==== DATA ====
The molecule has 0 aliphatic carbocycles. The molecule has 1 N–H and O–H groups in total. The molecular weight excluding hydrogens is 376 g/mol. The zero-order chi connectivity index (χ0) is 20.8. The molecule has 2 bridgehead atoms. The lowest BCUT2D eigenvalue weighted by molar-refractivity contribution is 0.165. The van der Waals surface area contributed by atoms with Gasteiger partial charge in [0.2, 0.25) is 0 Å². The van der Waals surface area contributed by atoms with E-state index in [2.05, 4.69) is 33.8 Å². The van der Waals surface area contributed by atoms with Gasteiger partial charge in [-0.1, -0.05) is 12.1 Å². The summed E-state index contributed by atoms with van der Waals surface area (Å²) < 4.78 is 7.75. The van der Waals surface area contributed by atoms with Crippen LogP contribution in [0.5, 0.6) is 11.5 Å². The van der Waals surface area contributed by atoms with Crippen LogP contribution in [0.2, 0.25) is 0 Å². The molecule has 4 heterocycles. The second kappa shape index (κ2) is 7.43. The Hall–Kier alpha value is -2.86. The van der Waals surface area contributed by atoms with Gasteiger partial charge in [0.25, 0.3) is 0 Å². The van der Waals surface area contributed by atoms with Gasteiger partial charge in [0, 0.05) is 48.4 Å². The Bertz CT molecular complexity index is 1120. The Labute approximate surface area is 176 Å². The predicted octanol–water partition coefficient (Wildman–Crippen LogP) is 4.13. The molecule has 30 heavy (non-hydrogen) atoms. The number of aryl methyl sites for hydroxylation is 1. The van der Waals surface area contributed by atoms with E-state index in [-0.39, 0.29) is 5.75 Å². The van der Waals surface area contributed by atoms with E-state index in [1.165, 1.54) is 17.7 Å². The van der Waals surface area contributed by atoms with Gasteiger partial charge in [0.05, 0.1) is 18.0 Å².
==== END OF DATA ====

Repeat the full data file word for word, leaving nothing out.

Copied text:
The molecule has 0 aliphatic carbocycles. The molecule has 1 N–H and O–H groups in total. The molecular weight excluding hydrogens is 376 g/mol. The zero-order chi connectivity index (χ0) is 20.8. The molecule has 2 bridgehead atoms. The lowest BCUT2D eigenvalue weighted by molar-refractivity contribution is 0.165. The van der Waals surface area contributed by atoms with Gasteiger partial charge in [0.2, 0.25) is 0 Å². The van der Waals surface area contributed by atoms with E-state index in [2.05, 4.69) is 33.8 Å². The van der Waals surface area contributed by atoms with Gasteiger partial charge in [-0.1, -0.05) is 12.1 Å². The summed E-state index contributed by atoms with van der Waals surface area (Å²) < 4.78 is 7.75. The van der Waals surface area contributed by atoms with Crippen LogP contribution in [0.5, 0.6) is 11.5 Å². The van der Waals surface area contributed by atoms with Crippen LogP contribution in [0.2, 0.25) is 0 Å². The molecule has 4 heterocycles. The second kappa shape index (κ2) is 7.43. The Hall–Kier alpha value is -2.86. The van der Waals surface area contributed by atoms with Gasteiger partial charge in [0.25, 0.3) is 0 Å². The van der Waals surface area contributed by atoms with Gasteiger partial charge in [0, 0.05) is 48.4 Å². The Bertz CT molecular complexity index is 1120. The Labute approximate surface area is 176 Å². The predicted octanol–water partition coefficient (Wildman–Crippen LogP) is 4.13. The molecule has 30 heavy (non-hydrogen) atoms. The number of aryl methyl sites for hydroxylation is 1. The van der Waals surface area contributed by atoms with E-state index in [-0.39, 0.29) is 5.75 Å². The van der Waals surface area contributed by atoms with E-state index in [1.165, 1.54) is 17.7 Å². The van der Waals surface area contributed by atoms with Gasteiger partial charge in [0.05, 0.1) is 18.0 Å².